Not Necessarily PERFECT, but Drug-Eluting Balloon Shows Promise for Erectile Dysfunction
PARIS, France—Both drug-eluting balloons and conventional balloon angioplasty show potential for improving erectile function in patients with erectile dysfunction (ED) and penile artery stenosis, with similar rates of restenosis through 8 months with the two approaches.
Following-up on the rather high rates of restenosis observed with balloon angioplasty in patients with ED in PERFECT-2, which was presented at EuroPCR 2015, Tzung-Dau Wang, MD (National Taiwan University Hospital, Taipei, Taiwan), presented results of PERFECT-4 today at EuroPCR 2016.
The results “suggest not only the potential of endovascular therapy for penile artery stenosis in patients with erectile dysfunction, but also [support] the quest for more enduring treatment [strategies],” Wang said in his presentation.
The researchers randomized 44 patients at their center to treatment with the SeQuent Please paclitaxel-eluting balloon (B. Braun) or conventional balloon angioplasty between January 2013 and December 2014.
At 8 months, the rate of binary in-segment restenosis on CT (primary endpoint) was similarly high with both approaches (48% with drug-eluting balloons vs 40% with conventional angioplasty; P = 0.569). Clinical success—defined as a change in the International Index of Erectile Function-5 score ≥ 4 compared with baseline or a score ≥ 22—at 12 months was achieved in 50% and 59% of those in each group, respectively. There were no differences between the study groups in terms of diameter stenosis.
Binary restenosis was less likely to occur in patients who achieved clinical success at 12 months (P < 0.001) and nonsmokers (P = 0.015). Likewise, those who achieved sustained clinical success were less likely to develop binary restenosis (P < 0.001).
Wang said the underestimation of dissections stemming from the fact that balloon lengths are often longer than the lesions, as well as the need to use small-profile devices to maintain vascular integrity, “may explain the suboptimal midterm results of drug-eluting balloons for penile artery stenosis.”
In a panel discussion, Wang was asked about his process for dealing with occluded vessels. Although this only happens 10% to 15% of the time, he noted, balloon dilatation is advised. Also, although stents are available at lengths of 2 mm, Wang said past experience with them in the internal pudendal artery is “not so good,” with restenosis rates above about 50%.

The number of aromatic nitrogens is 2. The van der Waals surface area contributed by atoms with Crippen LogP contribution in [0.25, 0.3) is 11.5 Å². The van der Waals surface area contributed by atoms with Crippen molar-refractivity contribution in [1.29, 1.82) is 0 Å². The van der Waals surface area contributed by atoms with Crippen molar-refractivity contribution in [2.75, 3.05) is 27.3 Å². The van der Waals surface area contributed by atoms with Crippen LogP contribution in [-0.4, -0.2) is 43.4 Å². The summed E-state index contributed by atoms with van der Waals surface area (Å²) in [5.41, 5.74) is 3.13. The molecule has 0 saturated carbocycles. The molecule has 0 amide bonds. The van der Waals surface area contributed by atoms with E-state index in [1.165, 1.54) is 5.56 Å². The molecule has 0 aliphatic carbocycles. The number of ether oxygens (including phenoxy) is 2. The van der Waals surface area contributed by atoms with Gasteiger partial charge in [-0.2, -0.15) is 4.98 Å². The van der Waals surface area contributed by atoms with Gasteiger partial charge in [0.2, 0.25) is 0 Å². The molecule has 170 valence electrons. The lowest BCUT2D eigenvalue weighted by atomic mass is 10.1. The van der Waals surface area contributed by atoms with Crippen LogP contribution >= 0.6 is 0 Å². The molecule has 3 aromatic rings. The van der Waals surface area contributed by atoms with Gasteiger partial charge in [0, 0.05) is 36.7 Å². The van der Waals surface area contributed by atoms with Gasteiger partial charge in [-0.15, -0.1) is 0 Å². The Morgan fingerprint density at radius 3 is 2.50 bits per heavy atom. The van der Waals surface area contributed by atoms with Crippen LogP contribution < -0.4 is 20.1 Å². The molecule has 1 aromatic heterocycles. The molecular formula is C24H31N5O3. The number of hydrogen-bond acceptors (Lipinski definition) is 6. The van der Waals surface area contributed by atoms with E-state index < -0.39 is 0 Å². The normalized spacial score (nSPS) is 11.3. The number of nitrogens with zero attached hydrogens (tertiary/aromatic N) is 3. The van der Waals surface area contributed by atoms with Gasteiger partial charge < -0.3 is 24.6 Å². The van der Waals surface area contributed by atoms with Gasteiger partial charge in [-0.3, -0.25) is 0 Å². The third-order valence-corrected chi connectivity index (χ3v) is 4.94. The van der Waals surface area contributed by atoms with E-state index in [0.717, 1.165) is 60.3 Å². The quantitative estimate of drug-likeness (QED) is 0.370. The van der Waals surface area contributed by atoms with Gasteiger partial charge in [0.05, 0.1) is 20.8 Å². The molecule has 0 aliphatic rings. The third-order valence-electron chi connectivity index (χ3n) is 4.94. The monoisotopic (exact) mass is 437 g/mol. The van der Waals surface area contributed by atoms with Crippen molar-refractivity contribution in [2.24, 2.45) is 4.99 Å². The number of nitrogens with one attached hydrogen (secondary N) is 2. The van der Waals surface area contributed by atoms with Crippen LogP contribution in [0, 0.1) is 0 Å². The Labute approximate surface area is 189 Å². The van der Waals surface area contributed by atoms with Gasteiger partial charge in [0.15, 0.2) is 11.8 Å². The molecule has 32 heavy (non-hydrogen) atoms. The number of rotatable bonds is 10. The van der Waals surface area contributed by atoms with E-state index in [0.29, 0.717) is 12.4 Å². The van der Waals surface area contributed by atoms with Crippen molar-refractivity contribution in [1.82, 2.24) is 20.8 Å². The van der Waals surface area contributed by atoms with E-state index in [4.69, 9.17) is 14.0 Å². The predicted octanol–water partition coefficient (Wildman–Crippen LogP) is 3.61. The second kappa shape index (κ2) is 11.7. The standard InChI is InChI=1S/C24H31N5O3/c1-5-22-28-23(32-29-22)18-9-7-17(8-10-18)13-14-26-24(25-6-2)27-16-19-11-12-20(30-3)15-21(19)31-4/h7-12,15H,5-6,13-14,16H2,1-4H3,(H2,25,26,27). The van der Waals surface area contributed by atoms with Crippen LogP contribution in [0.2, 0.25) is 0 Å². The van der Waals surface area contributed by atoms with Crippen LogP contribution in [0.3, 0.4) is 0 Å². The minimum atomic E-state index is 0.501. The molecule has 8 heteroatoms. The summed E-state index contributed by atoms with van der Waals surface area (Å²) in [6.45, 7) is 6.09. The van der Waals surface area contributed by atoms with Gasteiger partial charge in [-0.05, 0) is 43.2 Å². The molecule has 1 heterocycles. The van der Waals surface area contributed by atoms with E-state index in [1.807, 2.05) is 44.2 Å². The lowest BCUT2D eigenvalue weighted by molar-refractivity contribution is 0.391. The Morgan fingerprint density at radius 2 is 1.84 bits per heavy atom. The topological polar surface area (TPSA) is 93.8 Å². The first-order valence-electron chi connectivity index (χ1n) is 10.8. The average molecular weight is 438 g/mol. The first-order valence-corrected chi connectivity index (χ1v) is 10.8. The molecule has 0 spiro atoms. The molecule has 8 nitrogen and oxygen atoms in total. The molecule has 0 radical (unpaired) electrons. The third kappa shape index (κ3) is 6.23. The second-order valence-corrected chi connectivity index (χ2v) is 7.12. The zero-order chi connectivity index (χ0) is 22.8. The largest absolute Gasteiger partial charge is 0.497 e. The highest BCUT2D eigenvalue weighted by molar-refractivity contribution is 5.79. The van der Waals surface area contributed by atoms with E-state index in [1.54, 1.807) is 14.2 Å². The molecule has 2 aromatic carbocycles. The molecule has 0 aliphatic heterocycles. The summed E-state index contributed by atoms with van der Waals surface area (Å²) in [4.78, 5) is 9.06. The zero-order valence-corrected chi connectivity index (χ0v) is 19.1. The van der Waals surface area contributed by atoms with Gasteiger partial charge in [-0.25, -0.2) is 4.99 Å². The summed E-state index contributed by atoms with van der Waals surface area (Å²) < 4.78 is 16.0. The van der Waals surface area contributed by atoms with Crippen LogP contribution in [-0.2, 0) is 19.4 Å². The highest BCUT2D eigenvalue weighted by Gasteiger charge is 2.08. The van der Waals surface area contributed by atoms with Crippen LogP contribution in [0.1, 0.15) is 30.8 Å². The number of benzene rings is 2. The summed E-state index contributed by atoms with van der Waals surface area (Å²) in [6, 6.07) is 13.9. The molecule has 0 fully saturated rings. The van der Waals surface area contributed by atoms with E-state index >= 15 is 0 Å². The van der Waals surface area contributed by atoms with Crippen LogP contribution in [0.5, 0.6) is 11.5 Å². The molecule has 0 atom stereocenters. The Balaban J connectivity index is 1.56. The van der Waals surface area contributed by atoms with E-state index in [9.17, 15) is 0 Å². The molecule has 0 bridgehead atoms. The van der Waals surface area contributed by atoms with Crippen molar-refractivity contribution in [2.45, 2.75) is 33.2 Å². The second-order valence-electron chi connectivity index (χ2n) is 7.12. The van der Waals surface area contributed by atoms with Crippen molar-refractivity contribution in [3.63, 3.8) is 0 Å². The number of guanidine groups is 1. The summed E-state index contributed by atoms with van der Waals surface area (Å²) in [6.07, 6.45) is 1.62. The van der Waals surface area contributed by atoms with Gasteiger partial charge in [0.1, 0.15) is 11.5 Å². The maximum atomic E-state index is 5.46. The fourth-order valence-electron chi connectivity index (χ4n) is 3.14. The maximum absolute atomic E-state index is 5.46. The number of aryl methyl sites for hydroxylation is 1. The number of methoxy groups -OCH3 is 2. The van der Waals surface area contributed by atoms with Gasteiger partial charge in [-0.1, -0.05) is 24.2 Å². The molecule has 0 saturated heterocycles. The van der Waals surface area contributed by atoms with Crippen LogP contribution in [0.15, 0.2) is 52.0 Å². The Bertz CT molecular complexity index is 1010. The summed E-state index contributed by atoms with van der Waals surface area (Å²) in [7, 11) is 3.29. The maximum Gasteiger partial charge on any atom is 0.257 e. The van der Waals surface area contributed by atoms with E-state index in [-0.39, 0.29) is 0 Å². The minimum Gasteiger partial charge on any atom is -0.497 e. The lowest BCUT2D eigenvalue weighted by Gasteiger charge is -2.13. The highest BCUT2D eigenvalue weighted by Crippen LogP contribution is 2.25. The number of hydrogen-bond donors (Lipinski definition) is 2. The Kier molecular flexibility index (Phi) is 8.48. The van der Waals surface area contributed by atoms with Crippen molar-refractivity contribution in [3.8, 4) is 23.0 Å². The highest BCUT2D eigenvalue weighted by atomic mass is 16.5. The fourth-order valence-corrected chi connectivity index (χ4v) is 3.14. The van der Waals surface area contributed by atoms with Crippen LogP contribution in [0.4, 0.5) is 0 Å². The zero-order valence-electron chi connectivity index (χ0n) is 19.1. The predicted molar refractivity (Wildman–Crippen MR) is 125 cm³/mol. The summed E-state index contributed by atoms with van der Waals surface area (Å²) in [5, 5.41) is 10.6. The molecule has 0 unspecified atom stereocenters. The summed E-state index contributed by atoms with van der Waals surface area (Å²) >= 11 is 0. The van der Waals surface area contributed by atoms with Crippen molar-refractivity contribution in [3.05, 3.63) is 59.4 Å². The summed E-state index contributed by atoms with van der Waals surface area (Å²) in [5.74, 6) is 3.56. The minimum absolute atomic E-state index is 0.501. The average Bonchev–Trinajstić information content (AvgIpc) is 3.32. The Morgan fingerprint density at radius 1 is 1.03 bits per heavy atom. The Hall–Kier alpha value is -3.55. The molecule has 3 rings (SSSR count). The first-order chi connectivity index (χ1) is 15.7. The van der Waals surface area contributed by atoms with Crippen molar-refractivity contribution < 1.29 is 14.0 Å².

With regard to medical therapy, Wang advises a three-pronged approach: clinical risk factor control, continued phosphodiesterase type 5 (PDE5) inhibitor use, and testosterone replacement.
Going forward, panelist Peter Fitzgerald, MD, PhD (Stanford University, California), said “working with the pharma companies is going to be key” to the future of the procedure. Maybe this intervention will make it so that patients still take a pill, but at a reduced dose, he suggested.
“What has stopped most of this from going on is the pharma companies and the power of how they get into the urologists. Once the urologists start to take CTs, they are seeing these vascular abnormalities, but it’s a tricky landscape to negotiate,” Fitzgerald continued. “Even if your results were much much better, you still have to work with the pharma companies. So I would not exclude them with a goal of getting off meds. I would include them with a goal of reduction of medication.”
Wang agreed. “We face the patients, and the patients may have high expectations about the results of this intervention,” he said. “I have to ask the patients to continue taking PDE5 inhibitors. The functional recovery may take time.” Patients often “misview” the procedure, he added—although simple, it relies on “concomitant success” along with the drugs.
Wang T-D. A randomized comparison between drug-eluting balloon and conventional balloon angioplasty for lesions in the penile artery in patients with erectile dysfunction: the PERFECT-4 study. Presented at: EuroPCR 2016. May 17, 2016. Paris, France.
- Wang reports no relevant conflicts of interest.